Do Marijuana Seeds Need Sunlight

Cannabis Light Periods – What do I need to know about marijuana light cycles? (length of sunlight hours each day) If you’re growing a cannabis plant grown from a random seed (“bagseed”), unless How much light does a weed plant need? Discover the answers plus cannabis light schedule tips, how to choose the best lights, helpful FAQs, and more.

Cannabis Light Periods – What do I need to know about marijuana light cycles? (length of sunlight hours each day)

If you’re growing a cannabis plant grown from a random seed (“bagseed”), unless you somehow have an auto-flowering seed, you will need to understand about cannabis life stages and how they are affected by light periods.

If you don’t understand light periods, your plant may never start making buds! The light schedule experienced by your plant will actually change its life stage. Learn more…

Cannbis plants have two life stages:

1.) Vegetative – Seedling or clone leads to Vegetative Stage

  • Give 18-24 hours of light a day (indoors)
  • Cannabis grows only stems and leaves

2.) Flowering – Flowering (Budding) Stage leads to Harvest

  • Give at least 12 hours of uninterrupted dark each day (short days)
  • Cannabis starts growing flowers/buds

The first stage, “Vegetative” begins when marijuana plants first sprout, at the beginning of their life.

Most indoor growers give their cannabis plants 18-24 hours of light a day during the vegetative stage. The exact number of hours needed to keep a plant in the vegetative stage is dependent on the strain, but 18+ hours/day will keep basically all cannabis plants in the vegetative stage.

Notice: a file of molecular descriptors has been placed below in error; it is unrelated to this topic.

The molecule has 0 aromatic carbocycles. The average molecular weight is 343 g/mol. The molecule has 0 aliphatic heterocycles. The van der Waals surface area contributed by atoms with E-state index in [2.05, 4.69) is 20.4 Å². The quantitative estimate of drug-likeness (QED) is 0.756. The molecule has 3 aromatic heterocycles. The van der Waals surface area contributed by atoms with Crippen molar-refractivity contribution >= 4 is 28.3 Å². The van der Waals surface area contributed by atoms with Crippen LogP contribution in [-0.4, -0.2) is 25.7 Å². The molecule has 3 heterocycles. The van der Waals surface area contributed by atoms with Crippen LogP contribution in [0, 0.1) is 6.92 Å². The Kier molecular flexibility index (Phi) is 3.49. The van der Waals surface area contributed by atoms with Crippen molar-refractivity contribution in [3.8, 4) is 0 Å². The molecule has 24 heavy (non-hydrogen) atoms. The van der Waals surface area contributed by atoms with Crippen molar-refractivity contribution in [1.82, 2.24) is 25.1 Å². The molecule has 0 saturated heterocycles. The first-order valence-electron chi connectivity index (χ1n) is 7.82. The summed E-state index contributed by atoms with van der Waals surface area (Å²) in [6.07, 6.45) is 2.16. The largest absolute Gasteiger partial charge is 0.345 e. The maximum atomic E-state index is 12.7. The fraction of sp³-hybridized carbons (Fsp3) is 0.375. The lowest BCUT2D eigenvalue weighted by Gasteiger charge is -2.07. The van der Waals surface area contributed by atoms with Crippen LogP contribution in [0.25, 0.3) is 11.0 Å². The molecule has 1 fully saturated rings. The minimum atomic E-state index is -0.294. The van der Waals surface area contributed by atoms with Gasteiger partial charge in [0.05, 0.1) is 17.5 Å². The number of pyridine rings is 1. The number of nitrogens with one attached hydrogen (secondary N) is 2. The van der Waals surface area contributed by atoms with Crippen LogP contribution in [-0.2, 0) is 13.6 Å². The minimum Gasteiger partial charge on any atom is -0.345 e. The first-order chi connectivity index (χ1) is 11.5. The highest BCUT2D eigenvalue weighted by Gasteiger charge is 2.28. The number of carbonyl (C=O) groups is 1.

Outdoor growers plant their seeds in Spring when the days are naturally longer. In the wild, cannabis seeds naturally germinate in the Spring.

For an indoor grower, when a plant is about half the final size you want it to be, you should change it over to the “Flowering” stage. This is the stage when your plant starts growing buds.

You do this by changing your light so that it only shines for 12 hours a day, and the other 12 hours a day your marijuana plants are kept in TOTAL darkness.

After 2-3 weeks of the 12-12 light schedule, most cannabis plants will show the first signs of their gender (they either are a female plant which starts growing buds, YAY! or they are a male plant which start growing balls/pollen sacs, NO!).

Boy cannabis plants don’t give you any usable amounts of THC, so most growers toss them on sight. These male plants can also impregnate (pollinate) your female plants, which causes your female plants to produce seeds and less buds.

So unless you’re planning on breeding, it’s important that most growers destroy male plants as soon as you notice them growing grape-like balls where their buds would normally be.

Unfortunately, about 50% of all regular (unfeminized) cannabis seeds are male (though this varies from strain to strain, and from environment to environment). Fortunately for small growers, you can purchase feminized (all-female) seeds so you don’t have to worry about male plants if you don’t want to. Learn more about buying seeds.

When does a cannabis plant start budding?

Marijuana plants have an internal process that allows them to detect how long they receive darkness each night. This is because they are a “photo-period” plant, specifically a “short-day” plant which means these plants start making flowers/buds when days start getting short.

In the wild, as the days get shorter and nights grow longer, a marijuana plant “realizes” that winter is coming and will start budding/flowering. It “knows” it’s approaching the end of its life cycle so it frantically starts making buds in time before winter.

When growing marijuana outdoors, a grower doesn’t need to do anything to induce flowering because the sun will take care of things on its own. It’s just important to make sure that there are no lights shining on your plants during their night period (which will disrupt their dark cyle).

However, when growing weed indoors, a marijuana gardener will have to fool their plants into “thinking” winter is coming to induce flowering and kickstart the creation of buds.

This is done by changing the plant’s light schedule to 12-12, where the weed plants gets 12 hours of light a day and 12 hours of total darkness.